By Masha Voyles
Just a handy hint: the bits in bold might be the answers to bonus questions on your hunt! Buy your tickets to the Fashion Hunt at the V&A here.
How on earth was a fashionable lady in the 18th century able to keep up with the latest trends? The answer was the Pandora, or miniature dolls dressed up in the latest modes. Keep in mind, this was long before magazines were invented—and the first ones were incredibly rare and expensive as they had to be hand-painted by groups of (probably shockingly underpaid) little girls and young women! Clothing was also far more expensive than it is today, so it was important to know all the details of the cut, colour and fabric that you wanted.
In 1712, when Britain and France were at war with each other, Pandora dolls were exempt from the ban on enemy imports, and even received a military escort! And Marie Antoinette, when preparing to go over to France from Austria, got sent a host of these dolls in different fabrics and fashions.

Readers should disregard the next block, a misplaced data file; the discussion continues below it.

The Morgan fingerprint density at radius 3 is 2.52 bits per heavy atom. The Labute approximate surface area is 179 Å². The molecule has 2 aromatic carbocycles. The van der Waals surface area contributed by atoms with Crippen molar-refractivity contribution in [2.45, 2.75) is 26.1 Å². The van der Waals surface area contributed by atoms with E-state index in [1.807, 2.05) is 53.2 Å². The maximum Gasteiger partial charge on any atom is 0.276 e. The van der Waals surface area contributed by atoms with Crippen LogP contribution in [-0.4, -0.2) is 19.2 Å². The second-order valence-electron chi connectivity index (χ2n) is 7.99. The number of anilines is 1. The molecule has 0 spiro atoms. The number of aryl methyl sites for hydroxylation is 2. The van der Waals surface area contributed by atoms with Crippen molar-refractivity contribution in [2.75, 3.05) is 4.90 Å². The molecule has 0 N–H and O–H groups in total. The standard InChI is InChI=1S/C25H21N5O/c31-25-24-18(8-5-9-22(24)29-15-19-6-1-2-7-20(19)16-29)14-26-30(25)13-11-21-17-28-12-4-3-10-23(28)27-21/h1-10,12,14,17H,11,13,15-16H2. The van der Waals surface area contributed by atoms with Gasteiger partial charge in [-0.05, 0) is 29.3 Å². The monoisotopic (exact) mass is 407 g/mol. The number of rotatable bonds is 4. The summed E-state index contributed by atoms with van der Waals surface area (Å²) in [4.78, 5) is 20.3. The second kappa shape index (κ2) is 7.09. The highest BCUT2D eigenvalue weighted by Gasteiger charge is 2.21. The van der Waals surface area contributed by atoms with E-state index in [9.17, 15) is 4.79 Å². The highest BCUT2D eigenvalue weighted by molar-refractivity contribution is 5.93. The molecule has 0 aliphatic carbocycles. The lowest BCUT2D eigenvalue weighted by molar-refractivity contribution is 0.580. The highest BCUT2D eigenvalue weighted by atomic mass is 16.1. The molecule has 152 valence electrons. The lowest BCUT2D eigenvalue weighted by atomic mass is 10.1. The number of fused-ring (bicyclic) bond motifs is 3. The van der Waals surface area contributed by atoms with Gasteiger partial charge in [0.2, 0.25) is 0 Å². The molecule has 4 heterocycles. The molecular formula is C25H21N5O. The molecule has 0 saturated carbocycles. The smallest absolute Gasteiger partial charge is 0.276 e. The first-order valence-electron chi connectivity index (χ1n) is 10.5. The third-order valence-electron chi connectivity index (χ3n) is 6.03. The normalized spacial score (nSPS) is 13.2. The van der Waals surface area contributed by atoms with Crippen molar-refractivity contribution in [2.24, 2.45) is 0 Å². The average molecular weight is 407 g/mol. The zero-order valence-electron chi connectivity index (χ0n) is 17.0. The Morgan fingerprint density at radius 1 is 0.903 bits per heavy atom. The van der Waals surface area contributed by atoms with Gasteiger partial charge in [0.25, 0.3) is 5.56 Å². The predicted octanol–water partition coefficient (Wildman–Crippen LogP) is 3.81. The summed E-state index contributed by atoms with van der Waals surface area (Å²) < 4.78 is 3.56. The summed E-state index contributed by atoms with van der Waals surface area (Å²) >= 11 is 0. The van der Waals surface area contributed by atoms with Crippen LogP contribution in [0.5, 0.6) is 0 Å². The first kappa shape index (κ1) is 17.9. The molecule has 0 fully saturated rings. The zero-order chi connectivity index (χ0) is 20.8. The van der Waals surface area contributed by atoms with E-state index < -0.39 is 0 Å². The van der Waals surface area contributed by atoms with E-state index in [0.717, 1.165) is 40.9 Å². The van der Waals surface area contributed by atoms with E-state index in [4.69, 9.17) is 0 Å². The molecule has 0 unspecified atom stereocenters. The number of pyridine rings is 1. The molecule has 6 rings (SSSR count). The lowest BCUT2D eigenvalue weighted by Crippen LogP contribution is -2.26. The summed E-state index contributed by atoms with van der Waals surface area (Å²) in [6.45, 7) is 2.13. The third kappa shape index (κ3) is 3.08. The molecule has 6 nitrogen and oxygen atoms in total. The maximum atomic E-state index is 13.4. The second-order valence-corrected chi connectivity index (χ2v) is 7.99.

An English 18th –century fashion doll in the Fashion Gallery at the V&A. There are 4 fashion dolls in the same room.
With the advent of cheaper, ready-to-wear clothes and fashion magazines, fashion dolls seemed like a thing of the past. However, they made a brief return in 1945 in France just after WWII. The French economy—and the couture industry—was in tatters. The Chambre Syndicale de la Haute Couture in Paris decided to commission designers to dress these knee-high fashionistas in their creations, and to display them in against lavish sets. The dolls were sent on tour all around the world and were called the ‘Theatre de la Mode’.
Are you signed up for the launch of our new Fashion Hunt at the V&A (Kicking off Thanksgiving Week at 2-4:30 Sunday 24 November)? You may just have read the answers to some embedded bonus questions in this post! Tickets are limited, but can be bought here & find bonus answers in upcoming posts about Amazing Accessories (fans & their secret language!) and the feisty Fashionista, Josephine Bonaparte (yes, Napoleon’s Empress) the predecessor of our runway sampling (which Napoleon banned, incidentally, frightened state secrets were sewn in and exported with these dolls!